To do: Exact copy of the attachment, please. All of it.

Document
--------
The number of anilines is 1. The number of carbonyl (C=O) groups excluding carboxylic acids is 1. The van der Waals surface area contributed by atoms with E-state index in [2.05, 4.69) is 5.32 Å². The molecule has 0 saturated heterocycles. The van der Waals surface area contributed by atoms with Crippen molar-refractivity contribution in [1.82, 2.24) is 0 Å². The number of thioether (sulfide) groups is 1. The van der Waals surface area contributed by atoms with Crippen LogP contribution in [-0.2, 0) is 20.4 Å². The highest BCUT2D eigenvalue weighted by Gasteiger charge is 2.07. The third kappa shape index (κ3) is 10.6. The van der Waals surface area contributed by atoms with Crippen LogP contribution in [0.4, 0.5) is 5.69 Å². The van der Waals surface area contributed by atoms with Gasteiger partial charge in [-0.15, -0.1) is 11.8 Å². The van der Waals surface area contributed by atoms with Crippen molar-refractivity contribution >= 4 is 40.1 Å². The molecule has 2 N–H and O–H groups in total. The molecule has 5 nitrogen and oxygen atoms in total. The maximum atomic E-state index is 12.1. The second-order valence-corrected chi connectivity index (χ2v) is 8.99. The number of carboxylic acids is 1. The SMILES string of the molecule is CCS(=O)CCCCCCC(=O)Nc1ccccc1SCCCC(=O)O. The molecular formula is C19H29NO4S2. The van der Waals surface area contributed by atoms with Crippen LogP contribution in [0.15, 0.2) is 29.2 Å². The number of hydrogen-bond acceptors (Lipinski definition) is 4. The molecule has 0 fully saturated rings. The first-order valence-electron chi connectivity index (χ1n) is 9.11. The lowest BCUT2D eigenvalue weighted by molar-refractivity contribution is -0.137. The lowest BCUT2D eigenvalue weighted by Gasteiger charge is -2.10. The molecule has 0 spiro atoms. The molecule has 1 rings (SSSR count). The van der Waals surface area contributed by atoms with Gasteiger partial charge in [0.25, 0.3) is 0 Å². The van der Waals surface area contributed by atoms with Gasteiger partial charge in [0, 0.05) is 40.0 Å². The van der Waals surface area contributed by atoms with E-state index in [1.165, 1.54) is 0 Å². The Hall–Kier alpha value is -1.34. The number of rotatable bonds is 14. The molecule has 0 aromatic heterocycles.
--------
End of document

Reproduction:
The number of anilines is 1. The number of carbonyl (C=O) groups excluding carboxylic acids is 1. The van der Waals surface area contributed by atoms with E-state index in [2.05, 4.69) is 5.32 Å². The molecule has 0 saturated heterocycles. The van der Waals surface area contributed by atoms with Crippen molar-refractivity contribution in [1.82, 2.24) is 0 Å². The number of thioether (sulfide) groups is 1. The van der Waals surface area contributed by atoms with Crippen LogP contribution in [-0.2, 0) is 20.4 Å². The highest BCUT2D eigenvalue weighted by Gasteiger charge is 2.07. The third kappa shape index (κ3) is 10.6. The van der Waals surface area contributed by atoms with Crippen LogP contribution in [0.4, 0.5) is 5.69 Å². The van der Waals surface area contributed by atoms with Gasteiger partial charge in [-0.15, -0.1) is 11.8 Å². The van der Waals surface area contributed by atoms with Crippen molar-refractivity contribution >= 4 is 40.1 Å². The molecule has 2 N–H and O–H groups in total. The molecule has 5 nitrogen and oxygen atoms in total. The maximum atomic E-state index is 12.1. The second-order valence-corrected chi connectivity index (χ2v) is 8.99. The number of carboxylic acids is 1. The SMILES string of the molecule is CCS(=O)CCCCCCC(=O)Nc1ccccc1SCCCC(=O)O. The molecular formula is C19H29NO4S2. The van der Waals surface area contributed by atoms with Crippen LogP contribution in [0.15, 0.2) is 29.2 Å². The number of hydrogen-bond acceptors (Lipinski definition) is 4. The molecule has 0 fully saturated rings. The first-order valence-electron chi connectivity index (χ1n) is 9.11. The lowest BCUT2D eigenvalue weighted by molar-refractivity contribution is -0.137. The lowest BCUT2D eigenvalue weighted by Gasteiger charge is -2.10. The molecule has 0 spiro atoms. The molecule has 1 rings (SSSR count). The van der Waals surface area contributed by atoms with Gasteiger partial charge in [0.25, 0.3) is 0 Å². The van der Waals surface area contributed by atoms with Gasteiger partial charge in [0, 0.05) is 40.0 Å². The van der Waals surface area contributed by atoms with E-state index in [1.165, 1.54) is 0 Å². The Hall–Kier alpha value is -1.34. The number of rotatable bonds is 14. The molecule has 0 aromatic heterocycles.